Irene: NYC agency pays to push new flood forecast system
$1M contribution allows for 2013 local completion
CAPITAL REGION A $1 million contribution from New York City’s Department of Environmental Protection will help speed up the completion of a new system expected to give forecasters and emergency management officials a better idea of how bad flooding might get.
The DEP, which manages the city’s water supply, will pay for additional staff to help the National Weather Service complete its “hydrologic ensemble forecast service” next year.
The system has been under development for several years, according to a news release issued Thursday. It’s scheduled to be completed nationwide in late 2014, but financial support from the DEP will get the system running locally by 2013.
The service will provide forecasters with more information to determine the possible range of water levels in rivers and streams, improving the assessment of risk to communities in the city’s watershed, according to the release. It’s not an “end all-do all” system, said Hugh Johnson, a meteorologist at the National Weather Service’s Albany office, but the system will improve the information forecasters are able to provide to emergency officials and the public as it relates to how high rivers and creeks may rise during storm events.
Schoharie County Emergency Management Director Colleen Fullford said any improvement in forecasting will be a benefit to those in the Schoharie Valley, which makes up part of the city’s watershed. The system will include the Gilboa Dam, which blocks the Schoharie Creek, and the Schoharie Reservoir, which the dam holds back.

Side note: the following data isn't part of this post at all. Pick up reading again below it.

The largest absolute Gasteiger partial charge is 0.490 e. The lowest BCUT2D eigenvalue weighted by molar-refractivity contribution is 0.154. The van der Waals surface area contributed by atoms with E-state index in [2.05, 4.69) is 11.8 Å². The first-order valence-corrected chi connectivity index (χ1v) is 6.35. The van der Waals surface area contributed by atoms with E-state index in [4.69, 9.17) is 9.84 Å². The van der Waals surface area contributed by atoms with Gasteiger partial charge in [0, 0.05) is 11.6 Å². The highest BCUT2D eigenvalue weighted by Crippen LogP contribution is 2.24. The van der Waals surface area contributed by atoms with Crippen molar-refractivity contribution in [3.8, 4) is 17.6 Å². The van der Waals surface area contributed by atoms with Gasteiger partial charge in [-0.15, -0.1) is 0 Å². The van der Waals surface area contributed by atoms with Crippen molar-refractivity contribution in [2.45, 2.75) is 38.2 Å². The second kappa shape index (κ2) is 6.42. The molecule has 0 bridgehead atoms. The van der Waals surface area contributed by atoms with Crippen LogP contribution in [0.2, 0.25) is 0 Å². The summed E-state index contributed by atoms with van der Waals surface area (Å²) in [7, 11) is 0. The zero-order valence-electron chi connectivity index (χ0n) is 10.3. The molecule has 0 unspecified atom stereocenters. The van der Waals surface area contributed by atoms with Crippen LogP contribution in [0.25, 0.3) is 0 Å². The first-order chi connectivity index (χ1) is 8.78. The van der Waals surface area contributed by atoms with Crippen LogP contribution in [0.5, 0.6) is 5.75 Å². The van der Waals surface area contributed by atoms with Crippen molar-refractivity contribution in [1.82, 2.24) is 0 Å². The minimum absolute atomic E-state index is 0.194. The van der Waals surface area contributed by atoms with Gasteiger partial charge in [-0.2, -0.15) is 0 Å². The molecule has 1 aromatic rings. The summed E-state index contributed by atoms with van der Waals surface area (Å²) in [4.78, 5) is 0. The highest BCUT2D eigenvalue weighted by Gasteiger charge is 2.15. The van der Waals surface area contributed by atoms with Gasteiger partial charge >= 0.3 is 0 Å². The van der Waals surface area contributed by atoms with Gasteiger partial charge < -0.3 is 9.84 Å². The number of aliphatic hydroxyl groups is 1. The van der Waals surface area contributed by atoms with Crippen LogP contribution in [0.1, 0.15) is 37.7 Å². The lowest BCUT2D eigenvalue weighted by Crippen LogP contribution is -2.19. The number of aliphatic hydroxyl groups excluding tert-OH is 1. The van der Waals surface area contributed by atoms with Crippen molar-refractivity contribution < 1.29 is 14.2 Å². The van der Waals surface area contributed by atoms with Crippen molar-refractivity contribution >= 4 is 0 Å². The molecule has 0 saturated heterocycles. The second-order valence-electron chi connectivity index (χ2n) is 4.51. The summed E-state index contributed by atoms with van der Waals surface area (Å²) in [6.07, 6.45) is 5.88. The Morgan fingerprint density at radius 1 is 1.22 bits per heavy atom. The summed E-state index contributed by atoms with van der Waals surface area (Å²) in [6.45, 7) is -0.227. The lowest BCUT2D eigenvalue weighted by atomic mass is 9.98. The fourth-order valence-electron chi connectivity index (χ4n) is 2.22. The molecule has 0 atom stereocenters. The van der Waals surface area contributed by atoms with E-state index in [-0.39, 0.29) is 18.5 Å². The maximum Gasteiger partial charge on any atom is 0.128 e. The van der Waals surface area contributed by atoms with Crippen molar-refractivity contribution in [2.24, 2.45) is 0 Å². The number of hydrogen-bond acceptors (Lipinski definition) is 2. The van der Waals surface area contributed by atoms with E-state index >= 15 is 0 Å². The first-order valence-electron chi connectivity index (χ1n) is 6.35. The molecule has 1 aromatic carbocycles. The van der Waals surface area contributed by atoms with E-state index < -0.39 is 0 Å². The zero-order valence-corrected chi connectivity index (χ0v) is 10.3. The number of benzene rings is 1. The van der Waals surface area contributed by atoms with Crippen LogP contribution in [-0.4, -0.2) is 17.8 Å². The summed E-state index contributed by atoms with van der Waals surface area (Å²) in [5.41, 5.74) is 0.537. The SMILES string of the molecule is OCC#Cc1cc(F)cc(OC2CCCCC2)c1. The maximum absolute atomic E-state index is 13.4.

“It would be good for us,” Fullford said.
She said emergency officials were getting information from the National Weather Service that didn’t match up with what the River Forecast Center was reporting. At one point, there was talk that water levels were no longer rising, when gauges that monitor stream levels were actually out of commission, she said.
HEFS will be an important part of the DEP’s “operations support tool,” described in the release as a $5.2 million monitoring and modeling system. The OST system will collect real-time data on stream flow, water quality and reservoir storage levels and integrate forecasts on future inflows, according to the DEP.
It will give the DEP advance warning and the ability to release water when necessary, while helping the agency to make decisions that can improve the quality of the drinking water that’s piped down to New York City.
DEP money will pay for staff to accelerate the system’s development at two offices that cover the city’s water supply region: the Middle-Atlantic River Forecast Center in State College, Pa., and the Northeast River Forecast Center in Taunton, Mass.
“Effective partnerships with state and local government play a big role in our vision for a Weather-Ready Nation, and our agreement with NYCDEP is a great example,” National Weather Service Director Jack Hayes said in the release.
“With NYCDEP’s help accelerating our schedule, we can improve our warnings for events that threaten lives and livelihoods and give sophisticated users, like DEP, the forecasts they need to optimize their water resources decisions,” Hayes said.